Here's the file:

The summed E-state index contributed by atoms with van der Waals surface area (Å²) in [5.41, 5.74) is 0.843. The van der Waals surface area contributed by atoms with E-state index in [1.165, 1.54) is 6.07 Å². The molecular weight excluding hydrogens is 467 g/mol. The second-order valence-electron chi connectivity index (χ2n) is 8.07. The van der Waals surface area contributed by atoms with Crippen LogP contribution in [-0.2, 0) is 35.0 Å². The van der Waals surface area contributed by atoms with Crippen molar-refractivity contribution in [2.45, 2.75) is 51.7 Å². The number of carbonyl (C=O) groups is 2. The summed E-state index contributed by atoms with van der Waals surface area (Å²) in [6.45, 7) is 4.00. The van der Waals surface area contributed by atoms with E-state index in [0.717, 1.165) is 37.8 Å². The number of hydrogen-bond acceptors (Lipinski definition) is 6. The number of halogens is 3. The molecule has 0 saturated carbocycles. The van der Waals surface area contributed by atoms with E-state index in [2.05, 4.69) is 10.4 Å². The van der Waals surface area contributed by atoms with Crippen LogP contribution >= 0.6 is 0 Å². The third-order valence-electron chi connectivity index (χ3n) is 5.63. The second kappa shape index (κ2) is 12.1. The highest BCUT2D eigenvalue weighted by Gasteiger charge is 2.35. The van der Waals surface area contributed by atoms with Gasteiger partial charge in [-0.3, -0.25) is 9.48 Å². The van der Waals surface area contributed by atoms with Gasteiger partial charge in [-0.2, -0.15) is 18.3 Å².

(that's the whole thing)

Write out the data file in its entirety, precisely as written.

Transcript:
The summed E-state index contributed by atoms with van der Waals surface area (Å²) in [5.41, 5.74) is 0.843. The van der Waals surface area contributed by atoms with E-state index in [1.165, 1.54) is 6.07 Å². The molecular weight excluding hydrogens is 467 g/mol. The second-order valence-electron chi connectivity index (χ2n) is 8.07. The van der Waals surface area contributed by atoms with Crippen LogP contribution in [-0.2, 0) is 35.0 Å². The van der Waals surface area contributed by atoms with Crippen molar-refractivity contribution in [2.45, 2.75) is 51.7 Å². The number of carbonyl (C=O) groups is 2. The summed E-state index contributed by atoms with van der Waals surface area (Å²) in [6.45, 7) is 4.00. The van der Waals surface area contributed by atoms with E-state index in [0.717, 1.165) is 37.8 Å². The number of hydrogen-bond acceptors (Lipinski definition) is 6. The number of halogens is 3. The molecule has 0 saturated carbocycles. The van der Waals surface area contributed by atoms with E-state index in [2.05, 4.69) is 10.4 Å². The van der Waals surface area contributed by atoms with Crippen LogP contribution >= 0.6 is 0 Å². The third-order valence-electron chi connectivity index (χ3n) is 5.63. The second kappa shape index (κ2) is 12.1. The highest BCUT2D eigenvalue weighted by Gasteiger charge is 2.35. The van der Waals surface area contributed by atoms with Gasteiger partial charge in [-0.3, -0.25) is 9.48 Å². The van der Waals surface area contributed by atoms with Gasteiger partial charge in [-0.2, -0.15) is 18.3 Å².